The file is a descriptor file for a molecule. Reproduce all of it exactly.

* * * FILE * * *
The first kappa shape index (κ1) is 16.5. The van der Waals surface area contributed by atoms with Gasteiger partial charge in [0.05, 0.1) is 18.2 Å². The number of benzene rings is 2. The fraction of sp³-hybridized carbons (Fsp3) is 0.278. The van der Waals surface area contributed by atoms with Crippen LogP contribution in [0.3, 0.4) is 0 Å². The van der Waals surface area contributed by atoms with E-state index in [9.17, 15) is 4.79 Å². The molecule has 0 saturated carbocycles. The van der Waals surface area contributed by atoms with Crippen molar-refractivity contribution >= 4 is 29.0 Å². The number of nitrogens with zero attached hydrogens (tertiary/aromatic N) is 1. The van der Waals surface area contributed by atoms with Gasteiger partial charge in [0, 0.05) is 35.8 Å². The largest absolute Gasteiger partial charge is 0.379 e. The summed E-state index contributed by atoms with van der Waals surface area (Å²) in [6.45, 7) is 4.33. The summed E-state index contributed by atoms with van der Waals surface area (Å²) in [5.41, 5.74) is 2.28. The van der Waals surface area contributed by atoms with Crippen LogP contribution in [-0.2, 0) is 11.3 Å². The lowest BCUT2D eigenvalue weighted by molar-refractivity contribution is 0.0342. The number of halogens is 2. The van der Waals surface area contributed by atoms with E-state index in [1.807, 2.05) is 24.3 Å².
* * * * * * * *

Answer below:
The first kappa shape index (κ1) is 16.5. The van der Waals surface area contributed by atoms with Gasteiger partial charge in [0.05, 0.1) is 18.2 Å². The number of benzene rings is 2. The fraction of sp³-hybridized carbons (Fsp3) is 0.278. The van der Waals surface area contributed by atoms with Crippen LogP contribution in [0.3, 0.4) is 0 Å². The van der Waals surface area contributed by atoms with E-state index in [9.17, 15) is 4.79 Å². The molecule has 0 saturated carbocycles. The van der Waals surface area contributed by atoms with Crippen molar-refractivity contribution >= 4 is 29.0 Å². The number of nitrogens with zero attached hydrogens (tertiary/aromatic N) is 1. The van der Waals surface area contributed by atoms with Gasteiger partial charge in [0, 0.05) is 35.8 Å². The largest absolute Gasteiger partial charge is 0.379 e. The summed E-state index contributed by atoms with van der Waals surface area (Å²) in [6.45, 7) is 4.33. The summed E-state index contributed by atoms with van der Waals surface area (Å²) in [5.41, 5.74) is 2.28. The van der Waals surface area contributed by atoms with Crippen LogP contribution in [-0.2, 0) is 11.3 Å². The lowest BCUT2D eigenvalue weighted by molar-refractivity contribution is 0.0342. The number of halogens is 2. The van der Waals surface area contributed by atoms with E-state index in [1.807, 2.05) is 24.3 Å².